*Mobile Ham Radio Installation *
By: Pitbull
21 June 2010

I recently installed a 2m/70cm rig in my Jeep Cherokee. This is my first mobile installation and I am quite pleased with the result. Hopefully this article will help you getting started if you are planning a mobile installation.

The radio is a Yaesu FT-8800R, which is a dual-bander with cross-band repeat functionality. This is a cool feature which means I can setup the mobile radio to receive on one frequency and transmit on another; acting as a repeater for the transmitted signal. To see an application of this feature, letís say I am hiking in the woods carrying a low powered HT (hand held radio). HTs are nice and compact but low powered, essentially meaning that they have limited range, which may make it difficult to for me make a contact in an emergency situation. Now in the same scenario, I can park my jeep at a place where I am likely to get good coverage of my HTís signal, turn on the cross-band repeat feature on mobile radio, and use its 50W transmit power to re-transmit my signal to a much greater distance.

I got a remote mounting kit with this radio, which means I can separately install the radio and its control panel. I have installed the panel right beside the parking brake - a pretty easily accessible place, while the radio is sitting under the driver's seat. I am planning on getting an HF rig soon so the installation needed to conserve space for future additions. I have mounted the speaker (MFJ-281) as low as was possible without interfering with driving. The speaker cable is going under the console. Mic is similarly installed to be unobtrusive and conserve space. Both speaker and mic are attached with screws. If I had been more concerned about the resale value of my vehicle, I might have used strong double-sided tape.

The antenna is a Larsen NMO 2/70. It is about 33Ē tall, and so mounted on the fender of Jeep Cherokee, it just barely scrapes my overhead garage door. I looked at several antennas and found this one to be both reasonably priced and highly recommended. It is mounted at the edge of Jeep's hood on driverís side.

The mount itself is a Larsen trunk L-bracket that is fastened with stainless steel screws and star washers to vehicleís body. Coax is routed so that it does not get nipped by the engine hood. A little plastic wire holder holds the cable in position.

Power for the whole setup is coming directly from the battery on AWG 10 cable, which is protected by split loom along its length inside the engine compartment.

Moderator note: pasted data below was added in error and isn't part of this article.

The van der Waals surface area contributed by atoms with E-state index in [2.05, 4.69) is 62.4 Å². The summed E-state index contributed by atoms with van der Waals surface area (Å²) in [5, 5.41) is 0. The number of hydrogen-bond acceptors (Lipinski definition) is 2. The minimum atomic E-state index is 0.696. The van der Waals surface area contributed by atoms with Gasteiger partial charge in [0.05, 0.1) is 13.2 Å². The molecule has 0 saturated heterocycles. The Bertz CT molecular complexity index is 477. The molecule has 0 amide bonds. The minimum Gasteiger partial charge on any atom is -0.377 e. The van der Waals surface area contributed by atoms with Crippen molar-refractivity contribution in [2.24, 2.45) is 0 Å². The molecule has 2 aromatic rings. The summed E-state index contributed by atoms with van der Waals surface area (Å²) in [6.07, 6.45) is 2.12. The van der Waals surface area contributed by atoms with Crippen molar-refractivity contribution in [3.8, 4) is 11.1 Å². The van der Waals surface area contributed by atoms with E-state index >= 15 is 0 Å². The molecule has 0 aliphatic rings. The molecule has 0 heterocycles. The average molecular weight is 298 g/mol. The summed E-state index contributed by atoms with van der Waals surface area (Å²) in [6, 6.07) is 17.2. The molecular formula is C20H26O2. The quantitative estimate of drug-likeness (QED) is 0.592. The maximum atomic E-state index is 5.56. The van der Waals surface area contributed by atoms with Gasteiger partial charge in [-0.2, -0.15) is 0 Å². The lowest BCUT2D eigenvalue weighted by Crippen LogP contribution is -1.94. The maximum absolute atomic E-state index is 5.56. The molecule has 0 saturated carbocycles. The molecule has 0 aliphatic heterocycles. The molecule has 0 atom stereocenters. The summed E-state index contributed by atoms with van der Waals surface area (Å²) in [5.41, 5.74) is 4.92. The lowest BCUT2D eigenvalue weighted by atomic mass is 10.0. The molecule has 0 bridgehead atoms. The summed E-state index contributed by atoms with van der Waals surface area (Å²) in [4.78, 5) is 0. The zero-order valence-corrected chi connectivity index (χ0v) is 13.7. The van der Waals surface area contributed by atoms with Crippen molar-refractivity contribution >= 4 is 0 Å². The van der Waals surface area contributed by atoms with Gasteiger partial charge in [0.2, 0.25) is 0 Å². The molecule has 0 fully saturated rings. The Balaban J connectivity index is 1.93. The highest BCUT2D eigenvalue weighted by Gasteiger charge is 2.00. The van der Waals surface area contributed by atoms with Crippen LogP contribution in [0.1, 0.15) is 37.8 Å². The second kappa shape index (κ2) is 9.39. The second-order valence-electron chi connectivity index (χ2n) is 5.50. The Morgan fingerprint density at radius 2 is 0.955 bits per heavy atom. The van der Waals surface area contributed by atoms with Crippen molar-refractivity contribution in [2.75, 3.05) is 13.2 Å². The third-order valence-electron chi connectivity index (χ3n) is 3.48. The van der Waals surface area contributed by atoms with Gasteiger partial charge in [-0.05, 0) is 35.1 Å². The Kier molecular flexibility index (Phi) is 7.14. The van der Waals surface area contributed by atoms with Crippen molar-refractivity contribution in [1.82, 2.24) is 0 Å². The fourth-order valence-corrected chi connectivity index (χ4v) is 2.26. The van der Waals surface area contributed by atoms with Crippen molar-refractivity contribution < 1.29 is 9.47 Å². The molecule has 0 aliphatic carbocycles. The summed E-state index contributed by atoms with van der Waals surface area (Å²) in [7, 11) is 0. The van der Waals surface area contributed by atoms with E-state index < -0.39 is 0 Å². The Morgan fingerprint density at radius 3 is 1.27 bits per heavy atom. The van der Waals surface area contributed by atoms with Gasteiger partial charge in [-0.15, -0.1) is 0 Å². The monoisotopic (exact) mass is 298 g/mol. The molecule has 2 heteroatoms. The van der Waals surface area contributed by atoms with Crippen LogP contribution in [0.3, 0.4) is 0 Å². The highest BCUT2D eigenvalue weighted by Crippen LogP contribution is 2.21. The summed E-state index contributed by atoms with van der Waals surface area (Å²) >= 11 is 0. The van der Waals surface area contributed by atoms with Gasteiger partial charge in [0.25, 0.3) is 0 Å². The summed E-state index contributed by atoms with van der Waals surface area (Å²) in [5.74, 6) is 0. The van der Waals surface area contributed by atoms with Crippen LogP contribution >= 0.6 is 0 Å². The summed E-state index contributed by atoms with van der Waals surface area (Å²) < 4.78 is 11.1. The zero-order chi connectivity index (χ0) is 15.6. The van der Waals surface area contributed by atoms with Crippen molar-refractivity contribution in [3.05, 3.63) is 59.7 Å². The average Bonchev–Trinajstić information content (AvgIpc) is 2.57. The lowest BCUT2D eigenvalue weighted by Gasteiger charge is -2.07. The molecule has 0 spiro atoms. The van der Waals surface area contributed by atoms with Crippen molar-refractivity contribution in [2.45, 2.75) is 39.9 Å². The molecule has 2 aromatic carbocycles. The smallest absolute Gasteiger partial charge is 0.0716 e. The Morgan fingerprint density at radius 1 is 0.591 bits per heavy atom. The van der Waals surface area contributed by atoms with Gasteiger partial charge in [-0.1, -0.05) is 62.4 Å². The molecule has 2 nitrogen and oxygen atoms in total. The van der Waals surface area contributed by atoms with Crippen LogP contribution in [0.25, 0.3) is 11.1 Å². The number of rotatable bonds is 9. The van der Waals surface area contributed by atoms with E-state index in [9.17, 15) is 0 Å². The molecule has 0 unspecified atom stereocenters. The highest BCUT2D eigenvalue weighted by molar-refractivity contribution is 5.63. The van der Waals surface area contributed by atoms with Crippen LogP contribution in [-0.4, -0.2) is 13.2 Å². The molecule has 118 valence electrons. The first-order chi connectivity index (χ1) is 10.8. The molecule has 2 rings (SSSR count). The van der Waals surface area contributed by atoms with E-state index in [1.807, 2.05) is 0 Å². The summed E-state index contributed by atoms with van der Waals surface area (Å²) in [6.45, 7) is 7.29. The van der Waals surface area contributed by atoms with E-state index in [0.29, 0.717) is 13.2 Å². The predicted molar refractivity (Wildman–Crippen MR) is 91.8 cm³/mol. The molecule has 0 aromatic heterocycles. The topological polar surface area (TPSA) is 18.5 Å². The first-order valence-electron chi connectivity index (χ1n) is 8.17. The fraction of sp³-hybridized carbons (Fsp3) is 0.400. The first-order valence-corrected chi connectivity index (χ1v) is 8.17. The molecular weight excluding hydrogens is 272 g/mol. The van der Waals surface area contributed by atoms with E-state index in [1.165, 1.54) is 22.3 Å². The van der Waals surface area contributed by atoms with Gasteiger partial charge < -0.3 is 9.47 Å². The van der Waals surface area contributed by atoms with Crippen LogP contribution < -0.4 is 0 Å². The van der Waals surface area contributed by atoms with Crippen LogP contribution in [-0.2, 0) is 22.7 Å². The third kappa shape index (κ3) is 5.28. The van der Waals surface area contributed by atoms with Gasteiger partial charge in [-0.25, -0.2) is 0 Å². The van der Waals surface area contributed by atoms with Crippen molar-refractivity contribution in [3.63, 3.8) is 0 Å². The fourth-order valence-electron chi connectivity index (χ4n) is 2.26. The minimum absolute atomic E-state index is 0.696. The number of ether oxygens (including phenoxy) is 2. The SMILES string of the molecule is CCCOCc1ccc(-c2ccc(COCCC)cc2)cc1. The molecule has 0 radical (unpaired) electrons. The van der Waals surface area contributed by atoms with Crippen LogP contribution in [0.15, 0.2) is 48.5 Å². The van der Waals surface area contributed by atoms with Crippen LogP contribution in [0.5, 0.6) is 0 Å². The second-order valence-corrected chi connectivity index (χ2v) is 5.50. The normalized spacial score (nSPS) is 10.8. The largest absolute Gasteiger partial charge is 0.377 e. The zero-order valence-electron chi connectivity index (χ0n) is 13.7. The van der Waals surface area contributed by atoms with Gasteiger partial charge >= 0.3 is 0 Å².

Power cable is fused near the battery with an ATC fuse holder. It is best to have a fuse near the battery, in addition to fuse near the radio, to protect the entire wiring in case something goes wrong. Otherwise you can easily have a fire going because of a short circuit somewhere between battery and radio.

Both the power cable and coax go through a grommet in the firewall. There is a spare hole in the firewall, as seen in the pic, but it was way too big for a few cables. Instead of going through the effort of plugging rest of the "big" hole, I decided to make a new one of the right size.

The power cable is going into a Rigrunner that is mounted on the car frame behind the firewall and high above the brake pedal. Securing the Rigrunner in that spot was the most difficult task in the entire installation. I chose that spot as it allows me to fuse and distribute the wiring right at its entrance into the passenger compartment. But the effort was probably not worth the benefit and there ought to be better spots for mounting this. Radio's power input cable goes into Rigrunner and is then routed through molding along the driver's door.

The entire electrical wiring setup uses Anderson Powerpole connectors. I will highly recommend these connectors if you are planning any radio installation.

"Anderson PowerPoles Website"

So far the setup is working great and I am picking up stations that I didn't think were reachable in my area.

73's
Pitbull



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